I have revised my Python drivers for the Holtek HT16K33 display controller, combining Micropython and Circuitpython versions into one and adding support for Adafruit’s Bi-colour 8×8 Matrix in the process.
The HT16K33 is a great I2C-connected component. I’ve been using it for years, usually with one of Adafruit’s I2C backpack boards because they do all the hard work — the electronics: resistors and such — for you. I have a lot of LED matrix and segment displays in various projects, pretty much all driven by the HT16K33. The rest use the Solomon SSD1306, but that’s a subject for another post.
The HT16K33 enables a variety of small LED displays which can be used for simple numerical readouts, or for more graphical, icon-driven visuals. You can present a surprising amount of information on a single 8 x 8 matrix, especially with scrolling text. Need a wider readout? There are 16 x 8 units for certain MCU boards, or you can assemble multiple 8 x 8 matrices into a row: drive all of them over the same I2C bus and set their unique I2C addresses accordingly. That’s what I did with my Matrix Clock project, but Weather is an effective weather forecast readout that uses just a single 8 x x display.
I originally wrote drivers for a variety of HT16K33-based displays which were using in Electric Imp projects like those mentioned above, and last year a did quick and dirty ports to Micropython and Circuitpython. They worked, but they were rough around the edges. Time then to put them into some sort of order and, ideally, into code capable of supporting either version of embedded Python.
I also wanted to separate out generic HT16K33 code from classes written for certain display types.
The result is a base driver class,
HT16K33, and various display-specific sub-classes which currently cover various four-digit, seven-segment LED backpacks, plus bi-colour 8 x 8 matrix displays, large and small 8 x 8 monochrome matrices, and 16 x 8 Featherwing Matrix boards. The parent class is loaded by each child class so that there’s a single
import for both parts.
There are some interesting quirks in how these products employ the HT16K33. The controller has a block of memory at address
0x00 which it uses as a display buffer. This memory governs what pins are asserted to drive a connected display. For example, the 0.56-inch four-digit, seven-segment displays use this space simply: digits one through four are controlled by a single byte at addresses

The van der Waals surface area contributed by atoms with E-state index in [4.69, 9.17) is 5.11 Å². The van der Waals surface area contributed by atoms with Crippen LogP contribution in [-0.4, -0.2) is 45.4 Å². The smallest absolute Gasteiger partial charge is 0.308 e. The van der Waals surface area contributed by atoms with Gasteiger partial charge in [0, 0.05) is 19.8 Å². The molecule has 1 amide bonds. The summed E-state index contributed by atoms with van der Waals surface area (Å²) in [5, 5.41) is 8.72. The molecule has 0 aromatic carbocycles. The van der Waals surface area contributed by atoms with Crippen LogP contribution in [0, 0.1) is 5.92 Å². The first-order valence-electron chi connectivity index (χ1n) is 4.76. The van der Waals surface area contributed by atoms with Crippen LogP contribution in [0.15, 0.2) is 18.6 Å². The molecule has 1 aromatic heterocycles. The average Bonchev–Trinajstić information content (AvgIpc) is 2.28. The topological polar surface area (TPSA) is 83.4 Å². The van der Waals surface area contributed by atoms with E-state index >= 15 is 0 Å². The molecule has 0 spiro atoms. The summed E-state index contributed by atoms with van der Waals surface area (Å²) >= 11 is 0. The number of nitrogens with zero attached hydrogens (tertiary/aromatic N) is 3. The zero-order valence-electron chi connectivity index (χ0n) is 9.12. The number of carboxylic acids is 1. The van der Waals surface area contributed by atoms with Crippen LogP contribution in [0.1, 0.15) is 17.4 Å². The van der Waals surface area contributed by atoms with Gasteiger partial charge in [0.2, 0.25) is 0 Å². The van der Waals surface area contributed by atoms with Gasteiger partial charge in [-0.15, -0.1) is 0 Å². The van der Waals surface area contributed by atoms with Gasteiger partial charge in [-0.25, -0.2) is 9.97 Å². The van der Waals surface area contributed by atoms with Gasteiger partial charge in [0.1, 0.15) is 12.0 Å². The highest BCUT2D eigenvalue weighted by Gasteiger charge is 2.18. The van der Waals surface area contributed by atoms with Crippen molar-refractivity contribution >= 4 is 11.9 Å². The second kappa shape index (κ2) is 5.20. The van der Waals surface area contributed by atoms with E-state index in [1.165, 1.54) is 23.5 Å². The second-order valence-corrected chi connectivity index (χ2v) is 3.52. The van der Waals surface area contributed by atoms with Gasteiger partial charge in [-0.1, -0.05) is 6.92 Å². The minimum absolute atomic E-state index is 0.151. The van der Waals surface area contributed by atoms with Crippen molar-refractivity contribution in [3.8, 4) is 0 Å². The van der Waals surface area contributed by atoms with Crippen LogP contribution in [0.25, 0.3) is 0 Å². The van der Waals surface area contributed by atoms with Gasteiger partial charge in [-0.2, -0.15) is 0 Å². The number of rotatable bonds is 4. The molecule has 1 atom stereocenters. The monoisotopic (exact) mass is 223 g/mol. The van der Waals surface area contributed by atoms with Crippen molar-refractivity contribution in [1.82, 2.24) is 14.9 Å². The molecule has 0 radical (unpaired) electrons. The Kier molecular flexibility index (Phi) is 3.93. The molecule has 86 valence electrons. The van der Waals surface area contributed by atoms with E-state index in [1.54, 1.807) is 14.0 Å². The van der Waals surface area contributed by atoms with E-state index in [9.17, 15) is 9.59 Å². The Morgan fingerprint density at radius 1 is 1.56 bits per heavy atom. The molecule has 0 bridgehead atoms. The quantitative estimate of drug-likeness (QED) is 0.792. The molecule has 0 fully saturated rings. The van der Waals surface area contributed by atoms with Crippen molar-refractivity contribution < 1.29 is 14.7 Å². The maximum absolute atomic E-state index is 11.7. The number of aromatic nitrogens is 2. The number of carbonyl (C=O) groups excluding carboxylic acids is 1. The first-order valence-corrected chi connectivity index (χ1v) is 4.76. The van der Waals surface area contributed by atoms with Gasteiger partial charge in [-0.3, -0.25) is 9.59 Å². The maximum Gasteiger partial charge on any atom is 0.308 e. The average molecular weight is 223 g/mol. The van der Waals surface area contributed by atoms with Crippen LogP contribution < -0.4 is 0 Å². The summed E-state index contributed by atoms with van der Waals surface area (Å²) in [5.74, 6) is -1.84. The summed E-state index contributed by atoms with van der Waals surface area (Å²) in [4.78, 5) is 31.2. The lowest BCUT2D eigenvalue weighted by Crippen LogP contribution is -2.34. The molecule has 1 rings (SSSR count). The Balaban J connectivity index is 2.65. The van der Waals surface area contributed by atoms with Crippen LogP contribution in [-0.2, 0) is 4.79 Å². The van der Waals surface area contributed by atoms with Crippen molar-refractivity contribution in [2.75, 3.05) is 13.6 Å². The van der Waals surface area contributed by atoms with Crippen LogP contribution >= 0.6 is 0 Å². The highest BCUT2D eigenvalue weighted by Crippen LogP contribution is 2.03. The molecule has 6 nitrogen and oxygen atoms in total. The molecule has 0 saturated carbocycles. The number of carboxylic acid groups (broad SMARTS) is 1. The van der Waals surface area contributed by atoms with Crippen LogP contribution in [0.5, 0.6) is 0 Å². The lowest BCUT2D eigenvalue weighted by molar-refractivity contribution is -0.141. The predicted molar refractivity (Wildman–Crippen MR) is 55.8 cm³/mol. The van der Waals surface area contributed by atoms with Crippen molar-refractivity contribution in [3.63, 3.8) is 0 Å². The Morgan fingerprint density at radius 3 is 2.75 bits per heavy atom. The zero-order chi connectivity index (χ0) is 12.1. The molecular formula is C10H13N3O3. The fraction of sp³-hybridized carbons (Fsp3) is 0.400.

0x08, respectively. Address
0x04 is used to drive the display’s central colon symbol.
The 1.2-inch four-digit, seven-segment display works the same way, but the dots that comprise its two colon symbols alongside each row are lit according to bits in the value at address
0x02, the colon specifier, rather than bits in the digit values.
The 8 x 8 monochrome matrix also works with a byte per column of pixels, one bit per pixel, but this time it’s the byte at the odd address (
0x05 etc.) that determines the lit pixels. Curiously, the row 0 is actually row 7 of the source byte, so the driver has to do some bit manipulation to put each column’s bits in the correct order.
The 16 x 8 Featherwing matrix, which places two small 8 x 8 units side by side, puts its columns at addresses
0x1F (16-31) with the first eight columns at the even addresses and the second eight columns at the odd addresses. For example, the bytes for columns 0 and 1 are at stored at addresses 16 and 18; address 17 holds the byte for column 8, address 19 the byte for column 9, and so on. But there’s no need to move bit 0 to bit 7.
The 8 x 8 bi-colour matrix organises each column of pixels into two bytes. Row values map to bits so two bits determine a given pixel’s colour: 1 and 0 for green, 0 and 1 for red, and 1 and 1 for orange. The 16 bytes required for the eight columns run from address
Of course, all this means that driver writing is a much more interesting challenge than if all the displays worked exactly the same way.
You can get the code to use in your own project, or just to help you write your own driver software, on my GitHub repo.